May 3, 2017

Does the Mother Always Get Custody?

Does the Mother Always Get Custody?

I sometimes think back on a particular divorce case from the early 1990s in which I represented the husband, Ben.  Custody of the two elementary school aged children was a major issue.  The strategy of the wife, Jane, was to prove she had the judgment and temperament to have sole custody while Ben had neither good judgment nor temperament.

Evidence in the trial of Jane’s good judgment was that she was involved in an ongoing affair with a married subordinate co-worker.

Jane’s lawyer and I were standing outside the court room at a recess when suddenly, without warning, Jane, with fire and fury in her eyes, lunged at me reaching with both hands to wring my neck.  Good news for me, her lawyer was quick enough to hold her back.  I guess that was evidence of Jane’s good temperament!

The judge found that Ben was a good husband and a loving and dedicated father.

Yet, the judge awarded Jane sole custody with limited visitation to Ben.  No kidding.    The judge, a good one, overlooked all Jane’s negatives.  The only reasonable explanation at the time seemed to be the built-in, almost automatic, bias of the courts to prefer moms over dads except in the most exceptional cases.

These days the courts give more and more fathers custody or, at least, shared custody.  Parenting plans have taken the place of visitation orders.  Does that mean there is no more maternal bias?  Perhaps.

But another way to explain the change in custody arrangements is to look at changes in family arrangements from the 1980s and 1990s when Ben and Jane divorced to today.   Custody decisions over the years can be understood and explained by applying a principle of consistency – what worked for raising the children before the divorce should be kept as much as possible after the divorce.

Ben and Jane, like many couples divorcing in the 1980s and 1990s, decided that Jane would work a part time job and she would take the kids to day care, put them on the school bus in the morning, cover after school pick up and stay home on snow days or child sick days.  Ben had the traditional breadwinner role working a full work week with a job that provided little schedule flexibility.  Analyzed in that context, the judge’s decision in Ben’s case makes sense and maybe even could justify overlooking Jane’s negatives.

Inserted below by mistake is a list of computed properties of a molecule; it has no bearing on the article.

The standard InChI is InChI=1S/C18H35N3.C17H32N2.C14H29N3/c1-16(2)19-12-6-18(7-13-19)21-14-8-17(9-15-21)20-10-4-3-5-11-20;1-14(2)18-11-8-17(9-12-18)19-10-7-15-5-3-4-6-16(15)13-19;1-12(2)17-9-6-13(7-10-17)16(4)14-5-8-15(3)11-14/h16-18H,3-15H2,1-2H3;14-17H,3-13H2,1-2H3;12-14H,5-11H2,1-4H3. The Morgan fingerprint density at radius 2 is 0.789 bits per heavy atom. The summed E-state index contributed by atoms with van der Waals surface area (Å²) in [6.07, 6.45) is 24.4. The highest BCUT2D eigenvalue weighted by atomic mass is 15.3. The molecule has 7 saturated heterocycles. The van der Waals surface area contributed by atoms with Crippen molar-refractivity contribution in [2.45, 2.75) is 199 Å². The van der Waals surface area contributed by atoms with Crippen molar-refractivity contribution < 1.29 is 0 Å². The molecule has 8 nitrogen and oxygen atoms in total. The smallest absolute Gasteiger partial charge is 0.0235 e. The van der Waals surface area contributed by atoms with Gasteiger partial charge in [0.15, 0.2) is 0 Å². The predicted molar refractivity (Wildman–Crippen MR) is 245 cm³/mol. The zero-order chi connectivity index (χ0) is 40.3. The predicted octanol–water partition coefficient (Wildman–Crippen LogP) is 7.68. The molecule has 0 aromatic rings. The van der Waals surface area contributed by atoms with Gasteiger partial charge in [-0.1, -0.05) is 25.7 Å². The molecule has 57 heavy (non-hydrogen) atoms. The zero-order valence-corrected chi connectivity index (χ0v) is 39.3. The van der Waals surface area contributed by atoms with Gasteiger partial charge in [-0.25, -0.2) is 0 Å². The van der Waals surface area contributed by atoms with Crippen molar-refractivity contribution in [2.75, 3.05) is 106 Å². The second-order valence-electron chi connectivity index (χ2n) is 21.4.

That principle of consistency produces a different result in a family situation where, to a much greater degree now than 25 years ago, married parents share child care responsibilities and rely on the earnings and career development of both parents.  So that a judge’s custody order, for the sake of consistency for the children, will often include joint legal custody and sharing of parental rights and responsibility.

Whatever the reason or reasons– lessening of maternal bias, my consistency explanation and/or some other explanations – custody decisions have changed over the course of my legal career.  In my view, the change is for the better. The roles and rights for fathers are more often acknowledged.  And because fathers are subject to greater day to day parenting responsibilities, the burden on mothers of juggling career and children is somewhat reduced.

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